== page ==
• by Mr. Slippery (47854) <`ten.suomafni' `ta' `smt'> on Tuesday September 29, 2009 @01:02PM (#29582375) Homepage

    Are you implying, ideas can have value like some kind of property (spit)? That anybody doing research should be paid on top of the altruistic joy they ought to be having from a discovery?

    You are conflating three very different ideas:

    1. Ideas have value. Agreed.
    2. Ideas are like property, and the state should use force to prevent unauthorized access to them. Wrong.
    3. Research is productive labor that should be paid. Agreed.
  • Re:Except that... (Score:3, Insightful)

    by kimvette (919543) on Tuesday September 29, 2009 @01:20PM (#29582639) Homepage Journal

    A weapon like that which can induce migraines will only piss some people off enough to beat the asshole wielding the thing into a bloody pulp - and the great thing is a weapon like that is assault so a physical response inducing pain or even maiming the asshole shining that thing in your eyes would only be self defense - and it would help the victim's migraine go away thanks to the adrenaline and endorphine rush. :) Violent responses shouldn't be limited to meth addicts because normal people occasionally want to take pleasure in hurting jackasses who deserve it.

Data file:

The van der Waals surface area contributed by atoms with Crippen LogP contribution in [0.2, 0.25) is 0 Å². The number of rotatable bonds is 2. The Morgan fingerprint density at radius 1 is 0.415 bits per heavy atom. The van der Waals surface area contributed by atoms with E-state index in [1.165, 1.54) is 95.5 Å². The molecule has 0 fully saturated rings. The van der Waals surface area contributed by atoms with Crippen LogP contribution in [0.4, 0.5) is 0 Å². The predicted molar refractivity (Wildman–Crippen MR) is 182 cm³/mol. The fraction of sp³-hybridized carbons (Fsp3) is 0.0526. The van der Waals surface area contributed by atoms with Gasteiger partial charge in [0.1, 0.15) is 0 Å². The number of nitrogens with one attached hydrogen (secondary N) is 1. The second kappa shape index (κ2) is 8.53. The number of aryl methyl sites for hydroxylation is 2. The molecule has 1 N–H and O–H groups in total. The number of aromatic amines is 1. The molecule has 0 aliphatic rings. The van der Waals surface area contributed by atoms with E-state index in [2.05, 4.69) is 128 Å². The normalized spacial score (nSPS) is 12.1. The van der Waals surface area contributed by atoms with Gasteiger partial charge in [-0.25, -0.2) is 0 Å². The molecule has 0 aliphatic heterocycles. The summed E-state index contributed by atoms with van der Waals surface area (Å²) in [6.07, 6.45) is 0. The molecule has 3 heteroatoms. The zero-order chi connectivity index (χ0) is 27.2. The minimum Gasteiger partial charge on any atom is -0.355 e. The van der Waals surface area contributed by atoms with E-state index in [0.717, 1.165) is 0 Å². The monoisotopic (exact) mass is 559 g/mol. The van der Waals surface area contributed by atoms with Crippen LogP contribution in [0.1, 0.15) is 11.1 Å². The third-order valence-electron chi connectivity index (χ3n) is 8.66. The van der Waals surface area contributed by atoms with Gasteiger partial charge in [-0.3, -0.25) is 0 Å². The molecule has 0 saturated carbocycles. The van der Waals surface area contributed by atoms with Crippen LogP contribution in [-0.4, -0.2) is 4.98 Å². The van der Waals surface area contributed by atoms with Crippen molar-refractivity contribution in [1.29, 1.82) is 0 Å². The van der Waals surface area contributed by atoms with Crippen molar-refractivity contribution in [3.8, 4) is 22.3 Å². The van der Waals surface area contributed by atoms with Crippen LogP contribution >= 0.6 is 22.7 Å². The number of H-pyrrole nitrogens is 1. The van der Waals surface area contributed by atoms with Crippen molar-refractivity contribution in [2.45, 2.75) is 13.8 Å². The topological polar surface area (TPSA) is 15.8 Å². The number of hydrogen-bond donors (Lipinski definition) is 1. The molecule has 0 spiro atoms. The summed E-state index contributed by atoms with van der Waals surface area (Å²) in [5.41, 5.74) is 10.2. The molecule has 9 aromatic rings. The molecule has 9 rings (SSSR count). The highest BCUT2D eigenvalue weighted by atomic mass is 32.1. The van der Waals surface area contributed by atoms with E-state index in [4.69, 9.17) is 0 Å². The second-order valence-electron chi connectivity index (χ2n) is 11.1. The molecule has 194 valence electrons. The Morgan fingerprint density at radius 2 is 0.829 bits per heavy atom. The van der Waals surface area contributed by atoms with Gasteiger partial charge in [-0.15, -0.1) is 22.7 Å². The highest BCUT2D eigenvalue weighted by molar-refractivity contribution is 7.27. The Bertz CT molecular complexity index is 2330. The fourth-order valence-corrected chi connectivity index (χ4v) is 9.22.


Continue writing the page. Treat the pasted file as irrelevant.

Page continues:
• by Mister Whirly (964219) on Tuesday September 29, 2009 @01:36PM (#29582893) Homepage
    If people are dead, they can't complain about being blind.
  • Re:Except that... (Score:3, Insightful)

    by izomiac (815208) on Tuesday September 29, 2009 @03:35PM (#29584463) Homepage
    Sorry for writing an essay, but you basically are demonstratively wrong in 3 of the 4 assertions you just made. Mobile phones are essentially innocuous and to liken the two raises questions about your understanding unless you can clarify. You're right that the mosquito isn't as loud as a rock concert (assuming you're very close to the speaker), although you're wrong about the jumbo jet part. I won't bother with the "repetitive" bit beyond stating that it's more just a loud noise.

    It's 108 decibels, so it's actually over six times louder than a jet taking off 305 meters away (100 decibels). 100 decibels causes "serious hearing damage" after 8 hours, so, if damage is a linear function of power (it's not, this underestimates damage) then it causes that same "serious hearing damage" after only 75 minutes.

    The reason this isn't obvious is because teenagers can hear it and get away. Infants can't, but the parents probably won't associate their child's hearing impairment to something they didn't even know was there. Most adults have lost most of the pili which would receive the highest level of damage, but it wouldn't surprise me if there's some damage to other pili with such an intense sound.